The secret to better concussion diagnosis? Your spit

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Researchers are hoping to find new markers for the condition, which can cause long-term neurological problems.

Concussion has become an increasingly large public health issue, notably in the context of sports injuries, but accurately diagnosing the condition and how long it will last has generally relied on patient surveys.

This method, however, is not necessarily the most accurate way of gauging the severity of a concussion, and better markers have been sought. This week, writing in JAMA Pediatrics journal, researchers from Penn State College of Medicine have found a new marker in an unusual place: a patient’s spit.

Specifically, the researchers measured the levels of microRNAs, which are small scraps of noncoding RNA, in the saliva of concussion patients and found that certain microRNAs were better at identifying concussions than patient surveys. They found that these markers could also better predict the length of concussion symptoms.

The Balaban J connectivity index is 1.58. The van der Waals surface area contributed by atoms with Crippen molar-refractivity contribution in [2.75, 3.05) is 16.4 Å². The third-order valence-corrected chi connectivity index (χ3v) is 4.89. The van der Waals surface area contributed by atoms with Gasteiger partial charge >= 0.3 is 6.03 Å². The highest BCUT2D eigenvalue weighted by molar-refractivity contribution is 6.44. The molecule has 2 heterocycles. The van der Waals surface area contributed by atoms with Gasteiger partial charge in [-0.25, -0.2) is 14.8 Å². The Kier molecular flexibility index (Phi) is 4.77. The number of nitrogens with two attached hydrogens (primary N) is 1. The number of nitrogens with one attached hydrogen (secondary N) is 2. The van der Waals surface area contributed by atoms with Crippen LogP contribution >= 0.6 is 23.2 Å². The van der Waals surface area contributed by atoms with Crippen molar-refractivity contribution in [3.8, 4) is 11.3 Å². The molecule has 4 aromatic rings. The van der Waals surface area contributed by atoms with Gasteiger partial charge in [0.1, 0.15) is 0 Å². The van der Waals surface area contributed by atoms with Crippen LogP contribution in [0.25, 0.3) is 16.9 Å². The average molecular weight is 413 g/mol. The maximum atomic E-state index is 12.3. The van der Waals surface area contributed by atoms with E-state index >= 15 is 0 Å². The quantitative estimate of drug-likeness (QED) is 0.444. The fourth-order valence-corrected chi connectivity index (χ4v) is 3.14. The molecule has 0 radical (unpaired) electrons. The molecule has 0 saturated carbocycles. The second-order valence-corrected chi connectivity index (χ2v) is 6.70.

Steven Hicks, M.D.,Ph.D., an assistant professor of pediatrics, said, “There's been a big push recently to find more objective markers that a concussion has occurred, instead of relying simply on patient surveys.”

“Previous research has focused on proteins, but this approach is limited because proteins have a hard time crossing the blood-brain barrier. What’s novel about this study is we looked at microRNAs instead of proteins, and we decided to look in saliva rather than blood.”

Finding a more accurate diagnosis of the condition and its severity is important, as treatment is typically centered around rest and abstention from anything, such as sports, that could agitate the condition. But if a doctor uses a patient survey and doesn’t give a patient enough time to recover, they could be putting them at risk of suffering further damage.

The more times a person has a concussion, the risk increases that it could lead to further damage. Some recent studies suggest that even mild concussion could increase the risk of late-life cognitive impairment as well as neurodegenerative disease, especially when repeated injuries are involved.

The JAMA study looked at around 50 younger patients (all under 21), using the survey approach via the Sport Concussion Assessment Tool (SCAT-3) and the saliva test.

Hicks says, “The microRNAs were able to predict whether symptoms would last beyond four weeks with about 85% accuracy.”

“In comparison, using the SCAT-3 report of symptoms alone is about 64% accurate. If you just go off the parent's report of symptoms, it goes down to the mid-50s. In this pilot study, these molecular signatures are outperforming survey tools.”